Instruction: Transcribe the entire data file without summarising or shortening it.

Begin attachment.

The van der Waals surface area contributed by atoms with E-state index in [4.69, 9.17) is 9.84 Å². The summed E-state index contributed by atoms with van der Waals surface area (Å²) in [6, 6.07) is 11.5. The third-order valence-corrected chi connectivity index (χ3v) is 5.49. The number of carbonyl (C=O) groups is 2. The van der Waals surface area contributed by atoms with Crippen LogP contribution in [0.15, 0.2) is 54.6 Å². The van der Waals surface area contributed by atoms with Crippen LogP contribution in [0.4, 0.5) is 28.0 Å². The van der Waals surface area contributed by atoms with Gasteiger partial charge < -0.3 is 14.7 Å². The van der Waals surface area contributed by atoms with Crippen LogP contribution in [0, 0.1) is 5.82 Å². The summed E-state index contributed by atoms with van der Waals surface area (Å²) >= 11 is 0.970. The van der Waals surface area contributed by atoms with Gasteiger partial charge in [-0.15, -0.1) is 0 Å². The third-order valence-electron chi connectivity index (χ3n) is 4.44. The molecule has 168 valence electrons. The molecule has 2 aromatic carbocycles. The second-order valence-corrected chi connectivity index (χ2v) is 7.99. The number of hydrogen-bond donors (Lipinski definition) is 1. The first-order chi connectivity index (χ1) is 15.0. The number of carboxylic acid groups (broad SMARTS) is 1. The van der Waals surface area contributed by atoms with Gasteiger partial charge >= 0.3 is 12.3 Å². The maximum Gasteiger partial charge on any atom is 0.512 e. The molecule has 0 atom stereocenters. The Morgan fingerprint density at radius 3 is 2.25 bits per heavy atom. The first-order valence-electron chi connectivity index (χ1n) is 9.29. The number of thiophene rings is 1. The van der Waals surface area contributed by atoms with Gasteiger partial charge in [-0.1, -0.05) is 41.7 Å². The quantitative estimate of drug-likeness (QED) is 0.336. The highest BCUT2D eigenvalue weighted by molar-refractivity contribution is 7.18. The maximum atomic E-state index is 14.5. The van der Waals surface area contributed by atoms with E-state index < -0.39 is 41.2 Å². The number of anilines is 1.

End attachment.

The van der Waals surface area contributed by atoms with E-state index in [4.69, 9.17) is 9.84 Å². The summed E-state index contributed by atoms with van der Waals surface area (Å²) in [6, 6.07) is 11.5. The third-order valence-corrected chi connectivity index (χ3v) is 5.49. The number of carbonyl (C=O) groups is 2. The van der Waals surface area contributed by atoms with Crippen LogP contribution in [0.15, 0.2) is 54.6 Å². The van der Waals surface area contributed by atoms with Crippen LogP contribution in [0.4, 0.5) is 28.0 Å². The van der Waals surface area contributed by atoms with Gasteiger partial charge < -0.3 is 14.7 Å². The van der Waals surface area contributed by atoms with Crippen LogP contribution in [0, 0.1) is 5.82 Å². The summed E-state index contributed by atoms with van der Waals surface area (Å²) >= 11 is 0.970. The van der Waals surface area contributed by atoms with Gasteiger partial charge in [-0.15, -0.1) is 0 Å². The third-order valence-electron chi connectivity index (χ3n) is 4.44. The molecule has 168 valence electrons. The molecule has 2 aromatic carbocycles. The second-order valence-corrected chi connectivity index (χ2v) is 7.99. The number of hydrogen-bond donors (Lipinski definition) is 1. The first-order chi connectivity index (χ1) is 15.0. The number of carboxylic acid groups (broad SMARTS) is 1. The van der Waals surface area contributed by atoms with Gasteiger partial charge >= 0.3 is 12.3 Å². The maximum Gasteiger partial charge on any atom is 0.512 e. The molecule has 0 atom stereocenters. The Morgan fingerprint density at radius 3 is 2.25 bits per heavy atom. The first-order valence-electron chi connectivity index (χ1n) is 9.29. The number of thiophene rings is 1. The van der Waals surface area contributed by atoms with Gasteiger partial charge in [-0.1, -0.05) is 41.7 Å². The quantitative estimate of drug-likeness (QED) is 0.336. The highest BCUT2D eigenvalue weighted by molar-refractivity contribution is 7.18. The maximum atomic E-state index is 14.5. The van der Waals surface area contributed by atoms with E-state index < -0.39 is 41.2 Å². The number of anilines is 1.